The Ugly Truth About the Weight of Beauty

Yesterday, I posted some photos of my daughters on social media. They’d been out of the country for a few weeks, so when they returned a few nights ago, I posted their photos like the insanely thrilled mom I was, to see them, spend time with them and hug and kiss them.

Aside from my two daughters encompassing inner beauty – depth, compassion, philanthropic awareness and serious smarts, they are also beautiful on a base external level. I don’t think I’m biased just because I’m their mom, I’ve noticed that the physical attributes of my daughters receive a great deal of attention from a large and diverse audience.

For every compliment on their physical appearance I receive, (which has little if anything to do with me), I just smile and try to say, “Thank you,” without saying,

Their looks aren’t what’s most interesting about them and I wish more people would focus on who they are from the inside out.

And things like,

They’re going to drive the boys crazy.

LOCK HER/THEM UP.

…sigh…

These generous complimentary people are kind and very well-meaning and most of them, I love and respect very much. Plus, I agree that my daughters are physically beautiful. I also realize that if photos are posted by me, I expose people to their physical looks and not their clever wit, charm, genius brains and huge hearts. Their compliments are lovely, but I don’t share any of them with my daughters and that is intentional.

I never want them to think their value is tied to their physical appearance. Our society dictates enough of this. Let me be a safe haven from that.

When people kvell over my daughters’ looks, there are times, where I find myself wanting to scream or at the very least, protect them. For far too many years of my life, I became almost totally reliant on my outer shell. So much so, that my innards became atrophied. This is something I intentionally stress with my daughters because I know how empty it feels to think being attractive is the most important part of me and if I lose my looks, I am nothing. or, a man is only interested in me because:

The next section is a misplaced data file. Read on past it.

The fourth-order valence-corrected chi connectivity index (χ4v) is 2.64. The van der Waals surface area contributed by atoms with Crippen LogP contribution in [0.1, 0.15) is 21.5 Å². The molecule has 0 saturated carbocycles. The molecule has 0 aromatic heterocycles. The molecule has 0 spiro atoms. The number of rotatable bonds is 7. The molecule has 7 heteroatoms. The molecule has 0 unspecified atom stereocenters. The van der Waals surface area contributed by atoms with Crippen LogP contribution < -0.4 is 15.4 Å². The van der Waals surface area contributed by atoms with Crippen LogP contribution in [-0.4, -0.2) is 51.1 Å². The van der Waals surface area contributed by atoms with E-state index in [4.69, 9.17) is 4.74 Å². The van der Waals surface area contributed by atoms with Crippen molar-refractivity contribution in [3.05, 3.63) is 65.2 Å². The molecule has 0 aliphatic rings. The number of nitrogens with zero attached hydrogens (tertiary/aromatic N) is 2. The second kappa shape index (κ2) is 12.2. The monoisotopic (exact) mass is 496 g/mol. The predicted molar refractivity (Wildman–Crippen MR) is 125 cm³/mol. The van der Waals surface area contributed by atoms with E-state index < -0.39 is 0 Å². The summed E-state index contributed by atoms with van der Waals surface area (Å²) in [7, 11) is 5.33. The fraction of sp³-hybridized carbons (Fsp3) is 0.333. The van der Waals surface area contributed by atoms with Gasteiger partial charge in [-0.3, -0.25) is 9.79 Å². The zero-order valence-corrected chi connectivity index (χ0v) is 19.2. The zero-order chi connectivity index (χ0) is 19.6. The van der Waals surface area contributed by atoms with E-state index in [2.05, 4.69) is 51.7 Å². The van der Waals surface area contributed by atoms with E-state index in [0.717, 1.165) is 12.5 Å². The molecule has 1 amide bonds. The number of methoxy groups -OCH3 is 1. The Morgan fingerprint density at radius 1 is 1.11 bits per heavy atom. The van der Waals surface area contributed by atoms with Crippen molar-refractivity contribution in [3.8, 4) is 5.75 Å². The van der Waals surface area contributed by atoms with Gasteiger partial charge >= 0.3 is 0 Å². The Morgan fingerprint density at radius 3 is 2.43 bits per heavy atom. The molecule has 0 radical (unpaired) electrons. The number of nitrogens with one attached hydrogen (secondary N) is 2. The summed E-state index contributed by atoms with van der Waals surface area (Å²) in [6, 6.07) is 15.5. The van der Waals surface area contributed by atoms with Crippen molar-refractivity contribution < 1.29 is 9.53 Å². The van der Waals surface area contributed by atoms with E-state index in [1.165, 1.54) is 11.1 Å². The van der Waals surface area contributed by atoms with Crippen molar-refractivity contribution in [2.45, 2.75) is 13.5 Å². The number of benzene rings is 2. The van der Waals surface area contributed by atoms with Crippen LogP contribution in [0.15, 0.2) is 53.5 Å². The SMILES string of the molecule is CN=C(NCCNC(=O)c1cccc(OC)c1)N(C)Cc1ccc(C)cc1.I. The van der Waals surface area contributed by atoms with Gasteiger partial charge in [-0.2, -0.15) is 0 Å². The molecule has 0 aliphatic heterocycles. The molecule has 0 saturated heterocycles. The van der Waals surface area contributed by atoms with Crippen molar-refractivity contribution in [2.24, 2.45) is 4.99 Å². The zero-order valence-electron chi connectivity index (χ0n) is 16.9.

1. He thinks I’m pretty/cute
  2. I have a flat stomach and 9% body fat
  3. I am a dancer and contortionist
  4. All of the above

My youngest daughter is comfortable with who she is, and my teenager, continuously finds the flaws in her skin, hair, body, etc. It hurts me to the core when I hear her saying negative things about her physical appearance. The rub is that I totally understand it and empathize with her. While I was considered cute, or pretty or whatever, I never actually thought it about myself. I never felt thin enough, my nose wasn’t perfect enough, and my hair was enormous and curly, etc. So basically, I put all of the weight of my own self-value into something, (my outer shell), I didn’t even find all that pleasing.

When my teenager beats the crap out of her looks, I often find myself thinking, “I wish you’d put this energy into apologizing to your sister for being mean to her.”

Now that I’m older and definitely wiser, I understand that I couldn’t really appreciate my outer shell because my insides were totally stunted. Now, my insides are pretty great and my outsides have shifted and aged. I feel more beautiful today than when I was seen as really beautiful. I’ll take it any day over how I felt as a young person.

Several years ago, a blog post changed my life and how I parent my girls. If you have daughters or people in your life who struggle with their self-worth, I highly recommend you read this and then practice at it. It literally changed how I talk to my own daughters and frankly, how I talk to myself.

How to Talk to Your Daughter About Her Body

The suggestions in this article are incredibly helpful. I hope it helps you and anyone else who doesn’t know in actuality, how really beautiful they are.

Happy growing.

you are beatufiul

Author: PKW

Writer, Speaker, Facilitator, Trainer, Fundraiser, Strategist, Listener, and Lover of Humans. My love for humans and relationship building are a part of every single thing I do, except for maybe using the bathroom.

2 thoughts on “The Ugly Truth About the Weight of Beauty”

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